The assumption that no news is good news was reinforced earlier this year when the IRS issued a private letter ruling that approved a gainsharing arrangement between a tax-exempt hospital and some cardiologists. The momentum of the gainsharing bandwagon then accelerated, as many in the industry assumed that there had been some coordination between the IRS and the OIG and HCFA. Gainsharing, while still complex, appeared to have received its first blessing.

Alas, many of us in the health care industry returned this year from our July 4 holiday to find the OIG had, indeed, also been celebrating its independence. On July 8, 1999, the OIG issued a Special Advisory Bulletin on hospital-physician gainsharing arrangements. The bulletin broadly interprets the hospital-physician plan law (which is part of the Civil Money Penalty statute or CMP) and alerts hospitals and physicians that the OIG considers hospital-physician gainsharing programs to be prohibited by federal law and subject to civil money penalties. After analyzing congressional intent, the OIG banned any payment arrangement between hospitals and physicians that is intended to induce a reduction or limitation in services if such payment comes from hospital-based cost savings. In a surprising change of perspective and without prior warning, the OIG abandoned entirely the case-by-case approach promulgated under the 1994 rule.

While striking to the heart of the gainsharing concept, the OIG bulletin and accompanying press release did note that “appropriately structured gainsharing arrangements may offer significant benefits where there is no adverse impact on the quality of care received by patients.” Nonetheless, the OIG determined that its hands were tied by reason of prior congressional actions, leaving it without the ability to issue regulations allowing gainsharing, and that parties interested in pursuing gainsharing arrangements should seek legislative relief. The Special Bulletin also was used by the OIG to address a number of other unrelated issues, many of which also sent shock waves through the industry. One side comment even called into question the ability to participate in shared risk arrangements under managed care, although a later communication from the OIG lifted the sword of Damocles away from shared risk pools.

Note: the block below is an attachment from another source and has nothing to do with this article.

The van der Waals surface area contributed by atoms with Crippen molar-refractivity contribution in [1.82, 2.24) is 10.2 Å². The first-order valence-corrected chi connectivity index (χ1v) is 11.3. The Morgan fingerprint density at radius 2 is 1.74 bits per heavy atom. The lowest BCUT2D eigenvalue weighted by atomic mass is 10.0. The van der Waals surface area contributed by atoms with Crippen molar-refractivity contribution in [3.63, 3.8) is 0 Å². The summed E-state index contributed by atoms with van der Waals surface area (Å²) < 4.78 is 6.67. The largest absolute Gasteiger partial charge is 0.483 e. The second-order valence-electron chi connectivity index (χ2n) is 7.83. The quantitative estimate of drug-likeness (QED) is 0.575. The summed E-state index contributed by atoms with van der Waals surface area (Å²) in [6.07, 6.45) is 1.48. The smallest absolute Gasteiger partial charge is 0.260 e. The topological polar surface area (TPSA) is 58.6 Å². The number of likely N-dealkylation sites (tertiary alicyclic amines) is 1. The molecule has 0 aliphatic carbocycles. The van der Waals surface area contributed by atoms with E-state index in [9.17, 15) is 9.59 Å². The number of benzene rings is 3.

After the July earthquake from the OIG, one is left to wonder as to what remains of gainsharing. The OIG charitably indicated that it would not pursue enforcement action against hospitals that expeditiously terminated their existing gainsharing programs. The industry has moved to comply, and physicians that remain involved in gainsharing programs should consult with experienced health care regulatory counsel. A small opportunity remains for physicians to be compensated on a fair market value hourly basis for consulting with hospitals on cost reductions, but the physicians may not participate in any of the cost savings that they create. With the sweeping breadth of the OIG interpretation of the physician incentive plan law, innovation in cost control by hospitals and physicians has been severely chilled.

An effort is being made within the industry to coordinate action in Congress that could result in gainsharing being resurrected. Interested physicians should contact their congressional representatives or their physician organization representatives. Otherwise, to misappropriate an eloquent elegy, we will find ourselves saying, “Gainsharing, we hardly even knew thee.”

Note: The OIG press release and Special Advisory Bulletin may be found on the Internet at and, respectively.


Eric A. Klein, JD, is a founder and partner of Klein & Martin, a Los Angeles?based health care transactional law firm.